RENO, Nev. (May 31, 2016) — In its recently adopted resolution, “The List of Religious Holidays Permitting Student Absence from School,” New Jersey State Board of Education listed 19 Hindu festivals
According to Rajan Zed, president of the Reno-based Universal Society of Hinduism, the organization urged the New Jersey Education Board in the past to include five festivals on the list, which did end up being included in this list. These holidays include four festivals in October itself, including Navaratri, which alone is listed for ten days.
Zed said this “list of religious holidays on which it shall be mandatory to excuse a student”, includes the Hindu festivals of Guru Purnima, Naga Panchami, Raksha Bandhan, Krishna Janmashtami, Ganesha Chaturthi, Onam, Navaratri, Duserra, Diwali, Goverdhan Puja, Makar Sankranti, Pongal, Vasant Panchami, Maha Shivaratri, Holi, Chandramana Yugadi, Souramana Yugadi, Ramnavami and Hanuman Jayanti.
The list is a step in the positive direction, Zed said, and thanked the Education Board and its President Mark Biedron for being inclusive of Hindu holy days. Hinduism is rich in festivals that are very dear to families who want to celebrate them together along with their school going children, Zed said, and at the same time these families do not want their children to be deprived of any privileges at the school because absences to honor these special days.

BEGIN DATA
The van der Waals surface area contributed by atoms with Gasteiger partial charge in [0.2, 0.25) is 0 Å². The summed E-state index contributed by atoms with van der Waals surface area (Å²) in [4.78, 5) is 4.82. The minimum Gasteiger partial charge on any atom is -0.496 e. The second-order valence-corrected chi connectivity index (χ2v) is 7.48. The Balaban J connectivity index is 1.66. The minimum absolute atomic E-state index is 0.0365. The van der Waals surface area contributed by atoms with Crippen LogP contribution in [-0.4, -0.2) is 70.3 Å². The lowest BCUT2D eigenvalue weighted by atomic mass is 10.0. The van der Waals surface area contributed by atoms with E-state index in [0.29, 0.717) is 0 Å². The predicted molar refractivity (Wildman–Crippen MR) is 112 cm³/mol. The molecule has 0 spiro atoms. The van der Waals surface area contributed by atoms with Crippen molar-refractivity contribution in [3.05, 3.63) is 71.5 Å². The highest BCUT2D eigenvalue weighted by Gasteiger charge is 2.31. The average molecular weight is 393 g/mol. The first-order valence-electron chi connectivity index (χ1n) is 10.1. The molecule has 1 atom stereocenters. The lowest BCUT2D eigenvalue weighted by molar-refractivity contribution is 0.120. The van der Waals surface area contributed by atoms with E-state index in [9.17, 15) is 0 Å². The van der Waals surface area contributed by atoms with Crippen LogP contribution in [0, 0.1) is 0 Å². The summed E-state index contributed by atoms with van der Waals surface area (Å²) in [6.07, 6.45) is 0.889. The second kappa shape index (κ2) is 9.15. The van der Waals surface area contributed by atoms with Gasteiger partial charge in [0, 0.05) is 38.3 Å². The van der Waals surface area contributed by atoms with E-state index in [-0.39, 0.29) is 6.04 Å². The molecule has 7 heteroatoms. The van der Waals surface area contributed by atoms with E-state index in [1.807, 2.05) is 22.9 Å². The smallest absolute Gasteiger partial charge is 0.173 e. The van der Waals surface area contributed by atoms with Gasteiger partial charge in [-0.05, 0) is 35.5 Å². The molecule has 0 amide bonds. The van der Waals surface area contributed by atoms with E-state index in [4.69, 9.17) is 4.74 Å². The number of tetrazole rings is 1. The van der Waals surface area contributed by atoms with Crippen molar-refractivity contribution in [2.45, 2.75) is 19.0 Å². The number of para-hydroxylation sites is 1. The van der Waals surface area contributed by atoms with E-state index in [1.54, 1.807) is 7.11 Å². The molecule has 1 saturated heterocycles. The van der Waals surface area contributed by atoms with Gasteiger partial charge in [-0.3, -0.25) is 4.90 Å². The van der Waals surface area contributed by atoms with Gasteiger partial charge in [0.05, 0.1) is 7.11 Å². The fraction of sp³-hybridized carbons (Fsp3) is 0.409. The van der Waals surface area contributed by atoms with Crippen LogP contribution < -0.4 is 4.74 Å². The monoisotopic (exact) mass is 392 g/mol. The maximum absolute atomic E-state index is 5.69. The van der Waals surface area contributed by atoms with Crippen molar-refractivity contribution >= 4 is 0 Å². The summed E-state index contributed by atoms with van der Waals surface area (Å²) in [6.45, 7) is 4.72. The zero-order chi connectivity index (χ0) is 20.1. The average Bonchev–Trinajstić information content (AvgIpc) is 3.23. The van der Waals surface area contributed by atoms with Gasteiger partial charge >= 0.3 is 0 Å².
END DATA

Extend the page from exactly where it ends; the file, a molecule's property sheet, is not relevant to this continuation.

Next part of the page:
According to the Education Boar resolution: “Any student absent from school because of a religious holiday may not be deprived of any award or of eligibility or opportunity to compete for any award because of such absence…Students who miss a test or examination because of absence on a religious holiday must be given the right to take an alternate test or examination…Boards of education, at their discretion, may add other days to the list for the schools of their districts”, and “Any absence because of a religious holiday must be recorded…as an excused absence.”
The Education Board meets monthly in Trenton to adopt the administrative code, which sets the rules needed to implement state education law. Such rules cover the supervision and governance of the state’s 2,500 public schools, which serve 1.38 million students. Joseph Fisicaro and Diane Shoener are vice president and director respectively, with David Hespe as commissioner of New Jersey Department of Education, and Chris Christie is the New Jersey Governor.